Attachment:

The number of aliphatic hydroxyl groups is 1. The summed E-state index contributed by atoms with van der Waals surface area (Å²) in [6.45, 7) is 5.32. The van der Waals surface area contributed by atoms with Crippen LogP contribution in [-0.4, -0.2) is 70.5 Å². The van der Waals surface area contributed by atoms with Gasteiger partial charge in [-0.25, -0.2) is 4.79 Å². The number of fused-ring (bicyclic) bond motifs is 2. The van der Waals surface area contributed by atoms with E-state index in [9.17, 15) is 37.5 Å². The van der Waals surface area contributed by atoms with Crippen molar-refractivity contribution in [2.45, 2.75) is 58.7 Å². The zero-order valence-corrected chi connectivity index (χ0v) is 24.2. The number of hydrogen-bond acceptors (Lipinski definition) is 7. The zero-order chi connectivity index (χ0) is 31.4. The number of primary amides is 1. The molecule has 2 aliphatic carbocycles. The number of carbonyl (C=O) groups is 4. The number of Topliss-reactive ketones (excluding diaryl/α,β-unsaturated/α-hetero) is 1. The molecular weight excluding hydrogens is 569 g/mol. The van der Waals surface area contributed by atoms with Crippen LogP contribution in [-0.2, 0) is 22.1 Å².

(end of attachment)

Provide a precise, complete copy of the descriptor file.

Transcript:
The number of aliphatic hydroxyl groups is 1. The summed E-state index contributed by atoms with van der Waals surface area (Å²) in [6.45, 7) is 5.32. The van der Waals surface area contributed by atoms with Crippen LogP contribution in [-0.4, -0.2) is 70.5 Å². The van der Waals surface area contributed by atoms with Gasteiger partial charge in [-0.25, -0.2) is 4.79 Å². The number of fused-ring (bicyclic) bond motifs is 2. The van der Waals surface area contributed by atoms with E-state index in [9.17, 15) is 37.5 Å². The van der Waals surface area contributed by atoms with Crippen molar-refractivity contribution in [2.45, 2.75) is 58.7 Å². The zero-order valence-corrected chi connectivity index (χ0v) is 24.2. The number of hydrogen-bond acceptors (Lipinski definition) is 7. The zero-order chi connectivity index (χ0) is 31.4. The number of primary amides is 1. The molecule has 2 aliphatic carbocycles. The number of carbonyl (C=O) groups is 4. The number of Topliss-reactive ketones (excluding diaryl/α,β-unsaturated/α-hetero) is 1. The molecular weight excluding hydrogens is 569 g/mol. The van der Waals surface area contributed by atoms with Crippen LogP contribution in [-0.2, 0) is 22.1 Å².